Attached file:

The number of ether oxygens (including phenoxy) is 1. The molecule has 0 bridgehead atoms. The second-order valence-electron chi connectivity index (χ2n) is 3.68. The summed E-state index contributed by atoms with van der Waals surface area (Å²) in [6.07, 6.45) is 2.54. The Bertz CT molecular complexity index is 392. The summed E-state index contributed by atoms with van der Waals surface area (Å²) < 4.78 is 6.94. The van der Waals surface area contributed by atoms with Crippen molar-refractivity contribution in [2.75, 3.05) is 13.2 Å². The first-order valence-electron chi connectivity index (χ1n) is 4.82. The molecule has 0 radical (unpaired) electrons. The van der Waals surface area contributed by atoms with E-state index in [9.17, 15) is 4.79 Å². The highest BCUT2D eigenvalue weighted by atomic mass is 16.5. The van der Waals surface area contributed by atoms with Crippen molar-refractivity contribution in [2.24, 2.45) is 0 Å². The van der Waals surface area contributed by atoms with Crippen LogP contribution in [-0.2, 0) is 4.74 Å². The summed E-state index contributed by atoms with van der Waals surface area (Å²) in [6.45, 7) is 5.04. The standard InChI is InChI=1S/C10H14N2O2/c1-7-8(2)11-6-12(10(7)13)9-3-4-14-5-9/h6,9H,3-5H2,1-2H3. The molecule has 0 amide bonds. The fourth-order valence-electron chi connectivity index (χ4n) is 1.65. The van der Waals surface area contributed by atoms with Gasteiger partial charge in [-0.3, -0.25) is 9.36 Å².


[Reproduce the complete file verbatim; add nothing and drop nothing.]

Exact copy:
The number of ether oxygens (including phenoxy) is 1. The molecule has 0 bridgehead atoms. The second-order valence-electron chi connectivity index (χ2n) is 3.68. The summed E-state index contributed by atoms with van der Waals surface area (Å²) in [6.07, 6.45) is 2.54. The Bertz CT molecular complexity index is 392. The summed E-state index contributed by atoms with van der Waals surface area (Å²) < 4.78 is 6.94. The van der Waals surface area contributed by atoms with Crippen molar-refractivity contribution in [2.75, 3.05) is 13.2 Å². The first-order valence-electron chi connectivity index (χ1n) is 4.82. The molecule has 0 radical (unpaired) electrons. The van der Waals surface area contributed by atoms with E-state index in [9.17, 15) is 4.79 Å². The highest BCUT2D eigenvalue weighted by atomic mass is 16.5. The van der Waals surface area contributed by atoms with Crippen molar-refractivity contribution in [2.24, 2.45) is 0 Å². The van der Waals surface area contributed by atoms with Crippen LogP contribution in [-0.2, 0) is 4.74 Å². The summed E-state index contributed by atoms with van der Waals surface area (Å²) in [6.45, 7) is 5.04. The standard InChI is InChI=1S/C10H14N2O2/c1-7-8(2)11-6-12(10(7)13)9-3-4-14-5-9/h6,9H,3-5H2,1-2H3. The molecule has 0 amide bonds. The fourth-order valence-electron chi connectivity index (χ4n) is 1.65. The van der Waals surface area contributed by atoms with Gasteiger partial charge in [-0.3, -0.25) is 9.36 Å².